Luis Severino gives up a two-run single to Michael Bourn in the 2nd, and a long home run to Manny Machado in the 3rd; and Wade Miley flummoxes New York batters for four innings, striking out six. But just when it seems like the die is cast the Yankees awaken from their slumber. Mark Teixeira, one day short of retirement, leads off the 5th with a single. It will be the final base hit of Teixeira’s career. Chase Headley follows with a walk, and one out later the rookie Tyler Austin gets the Yankees on the board with a sharp RBI single to left. An inning later Billy Butler and Rob Refsnyder both single, and Headley slashes a double to left that makes the score 3-2. Then in the 7th Austin is the hero again, slicing a leadoff homer into the Yankee bullpen to knot the score, and now the Stadium is alive.

The cheers roll down onto the field in the 8th, when an Austin Romine single to center scores Ellsbury and Headley to put New York ahead for the first time. They grow louder when Brett Gardner extends the lead with a blistering line drive down the left field line that plates two more. We greet Dellin Betances with a roar as he jogs in from the bullpen in the top of the 9th. Born just across the Harlem River in the Washington Heights section of Manhattan, the 28-year old three-time All-Star assumed closer responsibilities after Aroldis Chapman and Andrew Miller were traded away.

Bourn leads off with an infield single on a ball that deflects off Austin’s glove. But Betances is unfazed. He strikes out J.J. Hardy on four pitches, and then fans Adam Jones on three. His first pitch to Pedro Alvarez is a ball, but his second is a 99 mile per hour heater that Alvarez flails at. Betances touches 100 on the radar gun with his next offering, a called strike two. Now we are on our feet, looking for one more strike. Betances does not disappoint, fanning Alvarez with a sweeping knuckle curve. As if with one voice we thousands unite in a joyous shout, and our celebration begins.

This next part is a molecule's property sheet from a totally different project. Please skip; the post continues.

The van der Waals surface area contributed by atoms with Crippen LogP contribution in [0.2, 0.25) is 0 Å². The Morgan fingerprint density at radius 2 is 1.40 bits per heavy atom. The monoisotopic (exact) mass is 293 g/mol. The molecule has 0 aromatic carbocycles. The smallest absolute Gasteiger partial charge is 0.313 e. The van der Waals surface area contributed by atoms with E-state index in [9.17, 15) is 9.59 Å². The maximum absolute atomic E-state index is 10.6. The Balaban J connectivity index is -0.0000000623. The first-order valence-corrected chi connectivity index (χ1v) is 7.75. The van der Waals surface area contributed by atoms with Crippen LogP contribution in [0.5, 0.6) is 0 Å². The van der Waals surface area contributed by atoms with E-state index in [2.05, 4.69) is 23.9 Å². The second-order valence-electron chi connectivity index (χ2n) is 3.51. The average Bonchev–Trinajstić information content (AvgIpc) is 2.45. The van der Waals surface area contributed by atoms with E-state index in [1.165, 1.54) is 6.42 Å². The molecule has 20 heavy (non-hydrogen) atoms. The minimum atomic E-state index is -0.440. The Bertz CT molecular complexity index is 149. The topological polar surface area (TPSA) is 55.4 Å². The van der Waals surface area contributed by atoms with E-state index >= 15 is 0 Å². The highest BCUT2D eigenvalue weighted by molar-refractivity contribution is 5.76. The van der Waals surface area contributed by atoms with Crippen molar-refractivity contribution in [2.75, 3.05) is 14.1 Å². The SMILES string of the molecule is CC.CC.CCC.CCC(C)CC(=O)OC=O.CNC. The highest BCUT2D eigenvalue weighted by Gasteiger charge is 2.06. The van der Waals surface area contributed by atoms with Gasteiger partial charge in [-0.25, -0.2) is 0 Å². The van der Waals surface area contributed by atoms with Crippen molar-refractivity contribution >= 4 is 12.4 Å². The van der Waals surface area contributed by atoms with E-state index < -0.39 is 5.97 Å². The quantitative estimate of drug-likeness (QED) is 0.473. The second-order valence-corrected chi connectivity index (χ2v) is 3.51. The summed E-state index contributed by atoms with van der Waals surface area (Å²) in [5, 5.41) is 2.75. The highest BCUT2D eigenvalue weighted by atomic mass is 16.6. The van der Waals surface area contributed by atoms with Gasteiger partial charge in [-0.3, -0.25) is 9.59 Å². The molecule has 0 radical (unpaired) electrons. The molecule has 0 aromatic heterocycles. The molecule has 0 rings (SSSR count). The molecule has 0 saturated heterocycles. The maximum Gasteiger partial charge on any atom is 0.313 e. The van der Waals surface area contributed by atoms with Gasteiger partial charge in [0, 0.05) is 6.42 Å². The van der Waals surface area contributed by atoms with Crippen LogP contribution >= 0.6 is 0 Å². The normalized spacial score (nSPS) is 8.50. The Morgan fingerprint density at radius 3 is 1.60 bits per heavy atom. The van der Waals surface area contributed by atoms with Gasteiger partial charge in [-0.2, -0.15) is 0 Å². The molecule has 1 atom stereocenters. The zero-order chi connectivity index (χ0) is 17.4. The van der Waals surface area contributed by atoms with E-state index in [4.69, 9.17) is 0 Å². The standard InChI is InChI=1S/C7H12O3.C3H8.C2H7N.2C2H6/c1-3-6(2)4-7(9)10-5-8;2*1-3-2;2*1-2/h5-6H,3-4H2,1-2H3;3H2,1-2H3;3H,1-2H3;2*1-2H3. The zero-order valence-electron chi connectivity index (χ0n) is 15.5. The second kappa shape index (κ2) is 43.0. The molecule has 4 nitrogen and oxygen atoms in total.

Soon enough we will make our way down the steps from the upper deck and out onto Babe Ruth Plaza. There cold reality awaits, like a stiff October breeze. For the third time in four years our team has failed to reach the postseason. The one exception, in 2015, was for but a single game. Winter will again come early to the corner of 161st Street and River Avenue. But before we step into that chill wind, we’ll savor this comeback victory, and draw hope for the future from the late season heroics of a new generation of players in pinstripes. If we’re smart, we’ll also remember the lesson we’ve just witnessed; one that is equally true in the Great Game and in life. No matter the standings, no matter the score, always play to the final out.